5. @Danny02: The problem is in a deferred engine you don't do the lighting per object, but write lighting information to the g-buffer and do the lighting afterwards in a pixelshader. At that stage, I don't know anymore which pixel was rendered with which view matrix. @Hodgman: That's an interesting idea, but unfortunately I don't store xyz in the g-buffer, but only z and then I reconstruct xy from z and the view-proj matrix.
  6. Hey, I was wondering what people do for the first person weapon in a deferred engine. I know that some engines render the first person weapon with a different field-of-view, so the artists can make it look exactly the way they want. Now I was thinking of doing the same thing for a deferred engine. In the lighting pass, I have to get back from pixel coordinates to view space. Now the view space is different for normal pixels vs FP weapon pixels. So unless I store the view information in the g-buffer as well, it should be technically impossible to calculate the correct pixel position, right? What do other deferred engines do? Hybrid approach (render weapon with forward renderer and everything else deferred)? - Lutz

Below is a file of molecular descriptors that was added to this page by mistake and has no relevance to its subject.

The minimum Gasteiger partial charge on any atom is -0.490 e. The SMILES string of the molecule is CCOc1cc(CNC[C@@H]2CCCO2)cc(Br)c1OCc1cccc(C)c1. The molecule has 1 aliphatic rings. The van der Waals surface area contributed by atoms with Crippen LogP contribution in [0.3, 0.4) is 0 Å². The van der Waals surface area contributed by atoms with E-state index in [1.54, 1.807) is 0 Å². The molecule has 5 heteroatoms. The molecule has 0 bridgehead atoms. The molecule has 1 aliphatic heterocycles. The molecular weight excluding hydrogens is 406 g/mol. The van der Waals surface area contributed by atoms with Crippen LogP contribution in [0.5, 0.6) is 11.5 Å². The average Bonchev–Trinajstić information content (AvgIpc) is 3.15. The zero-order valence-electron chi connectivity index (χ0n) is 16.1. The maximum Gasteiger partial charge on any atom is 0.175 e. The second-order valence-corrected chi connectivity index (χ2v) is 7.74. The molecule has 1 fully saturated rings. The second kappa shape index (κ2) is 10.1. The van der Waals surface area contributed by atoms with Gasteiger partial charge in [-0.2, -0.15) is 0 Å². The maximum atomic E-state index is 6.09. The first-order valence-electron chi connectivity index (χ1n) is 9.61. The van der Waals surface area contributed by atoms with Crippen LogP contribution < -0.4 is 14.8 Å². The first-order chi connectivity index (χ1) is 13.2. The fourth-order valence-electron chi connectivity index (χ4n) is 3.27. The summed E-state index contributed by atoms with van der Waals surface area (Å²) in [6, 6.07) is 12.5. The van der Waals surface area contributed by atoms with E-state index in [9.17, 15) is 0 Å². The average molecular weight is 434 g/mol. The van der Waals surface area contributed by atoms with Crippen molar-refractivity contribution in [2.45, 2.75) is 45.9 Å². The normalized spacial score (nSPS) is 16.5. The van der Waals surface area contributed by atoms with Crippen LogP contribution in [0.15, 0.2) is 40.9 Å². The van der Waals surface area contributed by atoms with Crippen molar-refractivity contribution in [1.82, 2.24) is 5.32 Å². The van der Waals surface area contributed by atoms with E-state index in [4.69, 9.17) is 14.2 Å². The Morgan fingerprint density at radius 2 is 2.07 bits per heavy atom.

7. Hey, I know how to handle a lost device and recovering it. I have a method CheckDeviceCooperativeLevel that calls TestCooperativeLevel and handles D3DERR_DEVICELOST and D3DERR_DEVICENOTRESET properly. It returns true only if TestCooperativeLevel succeeds. My main render loop that gets called once a frame looks like this: if (CheckDeviceCooperativeLevel) { // Do all the drawing } The question I have is at what times can a device get lost? Assume I lock a buffer inside the drawing loop. Can I assume that locking that buffer always succeeds or can the device get lost between TestCooperativeLevel and the locking operation? Are there only certain instances when a device gets lost or can it happen any time? So for instance if I upload my textures inside the drawing loop, do I have to try again next frame if uploading fails or can I assume that it will always succeed? Similarly for CreateQuery - do I have to handle the case when that fails? - Lutz